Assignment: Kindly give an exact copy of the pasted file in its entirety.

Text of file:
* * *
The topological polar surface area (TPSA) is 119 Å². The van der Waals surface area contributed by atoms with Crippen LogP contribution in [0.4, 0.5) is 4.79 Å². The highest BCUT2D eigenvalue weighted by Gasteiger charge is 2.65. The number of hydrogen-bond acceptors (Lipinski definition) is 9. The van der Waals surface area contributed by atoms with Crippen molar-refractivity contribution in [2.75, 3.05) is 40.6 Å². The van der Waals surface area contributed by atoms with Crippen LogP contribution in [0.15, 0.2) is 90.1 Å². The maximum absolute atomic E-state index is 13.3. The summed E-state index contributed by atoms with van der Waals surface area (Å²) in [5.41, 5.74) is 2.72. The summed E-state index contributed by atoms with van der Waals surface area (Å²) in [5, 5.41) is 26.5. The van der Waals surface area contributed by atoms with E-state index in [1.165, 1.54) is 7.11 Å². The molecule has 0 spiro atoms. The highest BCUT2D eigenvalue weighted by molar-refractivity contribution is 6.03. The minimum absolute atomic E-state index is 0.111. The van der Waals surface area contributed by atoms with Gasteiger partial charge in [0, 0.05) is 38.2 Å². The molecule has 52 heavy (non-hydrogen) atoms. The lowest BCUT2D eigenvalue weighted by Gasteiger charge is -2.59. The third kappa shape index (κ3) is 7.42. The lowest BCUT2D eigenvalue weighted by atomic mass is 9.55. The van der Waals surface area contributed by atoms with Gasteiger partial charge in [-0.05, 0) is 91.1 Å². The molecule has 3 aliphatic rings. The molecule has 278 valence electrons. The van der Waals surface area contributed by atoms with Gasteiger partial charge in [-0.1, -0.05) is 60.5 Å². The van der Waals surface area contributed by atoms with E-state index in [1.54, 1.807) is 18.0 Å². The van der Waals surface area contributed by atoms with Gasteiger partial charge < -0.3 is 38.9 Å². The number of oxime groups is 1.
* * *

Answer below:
The topological polar surface area (TPSA) is 119 Å². The van der Waals surface area contributed by atoms with Crippen LogP contribution in [0.4, 0.5) is 4.79 Å². The highest BCUT2D eigenvalue weighted by Gasteiger charge is 2.65. The number of hydrogen-bond acceptors (Lipinski definition) is 9. The van der Waals surface area contributed by atoms with Crippen molar-refractivity contribution in [2.75, 3.05) is 40.6 Å². The van der Waals surface area contributed by atoms with Crippen LogP contribution in [0.15, 0.2) is 90.1 Å². The maximum absolute atomic E-state index is 13.3. The summed E-state index contributed by atoms with van der Waals surface area (Å²) in [5.41, 5.74) is 2.72. The summed E-state index contributed by atoms with van der Waals surface area (Å²) in [5, 5.41) is 26.5. The van der Waals surface area contributed by atoms with E-state index in [1.165, 1.54) is 7.11 Å². The molecule has 0 spiro atoms. The highest BCUT2D eigenvalue weighted by molar-refractivity contribution is 6.03. The minimum absolute atomic E-state index is 0.111. The van der Waals surface area contributed by atoms with Gasteiger partial charge in [0, 0.05) is 38.2 Å². The molecule has 52 heavy (non-hydrogen) atoms. The lowest BCUT2D eigenvalue weighted by Gasteiger charge is -2.59. The third kappa shape index (κ3) is 7.42. The lowest BCUT2D eigenvalue weighted by atomic mass is 9.55. The van der Waals surface area contributed by atoms with Gasteiger partial charge in [-0.05, 0) is 91.1 Å². The molecule has 3 aliphatic rings. The molecule has 278 valence electrons. The van der Waals surface area contributed by atoms with Gasteiger partial charge in [-0.1, -0.05) is 60.5 Å². The van der Waals surface area contributed by atoms with E-state index in [1.54, 1.807) is 18.0 Å². The van der Waals surface area contributed by atoms with Gasteiger partial charge < -0.3 is 38.9 Å². The number of oxime groups is 1.